Dr. Michelle Rafacz and the Art of Science

Finding a professor that truly inspires you is quite difficult, especially if it’s for an LAS course you have zero interest in. Each time you sign up for a class, you hope for a professor that won’t lull you to sleep with their lesson. Any student that has had the pleasure of being taught by Dr. Michelle Rafacz knows that they are the lucky ones. Every time you step into class, you are being fully immersed into the same energy, excitement, and knowledge that Dr. Rafacz is bringing that day.Dr. Rafacz finished her PhD in Biology at the University of Chicago in 2010, and joined the Science and Mathematics department at Columbia College Chicago in 2011. She is currently teaching Introduction Biology and Honors: Evolution of Sex, as well as volunteering at the Lincoln Park Zoo.

To get to know Dr. Rafacz a little more, I had a short interview with her, trying not to overwhelm her with the infinite questions that I have.

1. What made you decide to teach at Columbia College?

“I was finishing up my post-doctoral work at Lincoln Park Zoo when I decided to make a career change. Pure research is satisfying for a number of reasons, but it takes a very long time to get from designing your study, securing funding, collecting and analyzing your data, and writing and submitting your manuscript for publication in a peer-reviewed journal.  I guess I was seeking more instant gratification--seeing students learn material right away is so satisfying. Plus, I get to involve students in my research at the zoo!  Now, the reason Columbia College was so appealing to me as a place of learning, was because the majority of students are pursuing creative majors, and I've found that Columbia students have very open, curious minds. I've also come to see that the most creative thinkers tend to make the best scientists”.

2. Who or what inspired you to do research about sex and animal behavior?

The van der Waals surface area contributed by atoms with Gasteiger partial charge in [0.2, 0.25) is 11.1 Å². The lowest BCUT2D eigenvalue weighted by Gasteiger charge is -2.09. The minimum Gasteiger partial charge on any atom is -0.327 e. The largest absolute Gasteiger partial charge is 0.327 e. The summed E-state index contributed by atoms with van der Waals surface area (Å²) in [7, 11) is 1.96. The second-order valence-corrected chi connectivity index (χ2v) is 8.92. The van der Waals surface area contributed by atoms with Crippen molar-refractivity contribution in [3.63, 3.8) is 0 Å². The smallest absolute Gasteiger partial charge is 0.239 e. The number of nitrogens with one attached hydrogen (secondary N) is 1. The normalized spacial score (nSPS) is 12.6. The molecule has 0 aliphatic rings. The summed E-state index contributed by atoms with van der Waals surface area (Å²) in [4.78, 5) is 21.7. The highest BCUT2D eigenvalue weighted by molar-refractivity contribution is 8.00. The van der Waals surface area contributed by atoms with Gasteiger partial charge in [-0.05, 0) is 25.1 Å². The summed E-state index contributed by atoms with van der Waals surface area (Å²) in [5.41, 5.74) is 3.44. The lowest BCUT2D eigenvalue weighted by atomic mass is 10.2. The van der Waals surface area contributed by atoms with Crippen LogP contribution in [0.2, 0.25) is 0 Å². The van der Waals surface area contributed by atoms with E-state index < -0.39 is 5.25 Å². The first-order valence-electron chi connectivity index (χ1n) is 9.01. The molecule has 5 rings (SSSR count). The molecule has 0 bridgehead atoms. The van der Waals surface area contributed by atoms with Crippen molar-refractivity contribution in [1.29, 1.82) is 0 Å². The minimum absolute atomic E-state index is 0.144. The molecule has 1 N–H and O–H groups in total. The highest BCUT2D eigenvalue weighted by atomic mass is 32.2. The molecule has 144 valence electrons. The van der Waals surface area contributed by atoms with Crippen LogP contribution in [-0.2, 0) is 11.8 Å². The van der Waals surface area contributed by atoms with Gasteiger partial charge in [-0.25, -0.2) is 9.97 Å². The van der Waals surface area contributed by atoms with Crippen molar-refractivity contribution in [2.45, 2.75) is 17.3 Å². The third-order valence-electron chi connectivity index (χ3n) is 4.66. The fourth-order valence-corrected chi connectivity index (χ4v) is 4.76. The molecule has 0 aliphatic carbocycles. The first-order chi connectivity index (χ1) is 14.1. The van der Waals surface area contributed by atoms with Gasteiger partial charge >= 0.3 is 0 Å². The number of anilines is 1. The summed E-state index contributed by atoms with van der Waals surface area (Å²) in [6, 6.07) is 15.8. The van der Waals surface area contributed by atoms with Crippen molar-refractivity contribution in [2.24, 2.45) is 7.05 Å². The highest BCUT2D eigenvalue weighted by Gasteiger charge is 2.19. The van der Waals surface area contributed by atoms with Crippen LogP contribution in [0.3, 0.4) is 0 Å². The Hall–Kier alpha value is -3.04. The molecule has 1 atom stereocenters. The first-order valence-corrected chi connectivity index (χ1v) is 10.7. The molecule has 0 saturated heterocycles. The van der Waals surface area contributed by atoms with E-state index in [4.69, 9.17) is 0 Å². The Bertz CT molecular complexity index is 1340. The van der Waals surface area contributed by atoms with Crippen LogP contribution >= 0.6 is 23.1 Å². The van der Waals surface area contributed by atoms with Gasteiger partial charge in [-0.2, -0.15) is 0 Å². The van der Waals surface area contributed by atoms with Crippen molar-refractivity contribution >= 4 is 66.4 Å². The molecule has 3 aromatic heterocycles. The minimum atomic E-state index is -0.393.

“I pretty much always knew that I wanted to work with animals. From a very young age, I would sit for hours watching the birds or squirrels in my backyard wondering about what they were doing and why. I was absolutely thrilled when I realized that I could make a career out of watching animals. As I pursued my degrees, my interest began to focus more on conservation of endangered species, and the best way to help many of these species to help with their reproduction. That's how I came to study reproductive behavior and endocrinology in an effort to save endangered species, both in the wild and in zoos”.

3. What are your plans for the future, teaching or career-wise?

“I recently received tenure and was promoted to Associate Professor of Biology here at Columbia College, which is extremely satisfying.  I love teaching both introductory and Honors courses, and I intend on continuing to develop my skills as an educator in the coming years.  My plans also include involving more of my students in animal behavior research at Lincoln Park Zoo, where I'm an Adjunct Scientist in the Conservation & Science Department.  I also just returned from sabbatical completing research investigating the role facial symmetry and mate choice in the critically endangered black-footed ferret. Of course, as is normally the case with scientific research projects, my data raised plenty more questions I plan to investigate in the near future with my colleagues at the zoo”.

4. What are some things you are currently involved with (the zoo, or other organizations)?

“I'm currently participating as a committee member on a number of graduate student PhD dissertation committees, I'm mentoring new faculty members at Columbia College, and I'm the coordinator for the Environmental Studies minor, as well.  At the zoo, I also work as a volunteer for the Conservation Summer Camps for children. I'm also a mother of a 2.5 year old little girl, which also keeps me rather busy”.

5. What is it like to be a woman in your field of work?

“Being a woman in a STEM field certainly has its challenges. My scientific field is still dominated by men, and so in addition to unequal pay and other inequalities, there always has been and still is a sense of not being good enough by comparison. This sentiment was very strong for me, especially in graduate school. Hopefully, that will all start to change soon. I'm personally very lucky to be in my field and particularly in my position at Columbia College. My department, Science & Mathematics, is incredible --I've only ever felt respected by my colleagues. I hope to help all of my students, but especially my female students, to overcome any feelings of inequality in their careers or other personal endeavors”.

Each time I leave Dr. Rafacz’s class, I feel inspired to make a change in the world. The incredible passion and energy she has for biology and teaching makes her students want to learn. Any questions you have will be answered, and are encouraged. If you don’t believe me, check ratemyprofessors.com and you will see a beaming 5.0 and high recommendations from all for her students.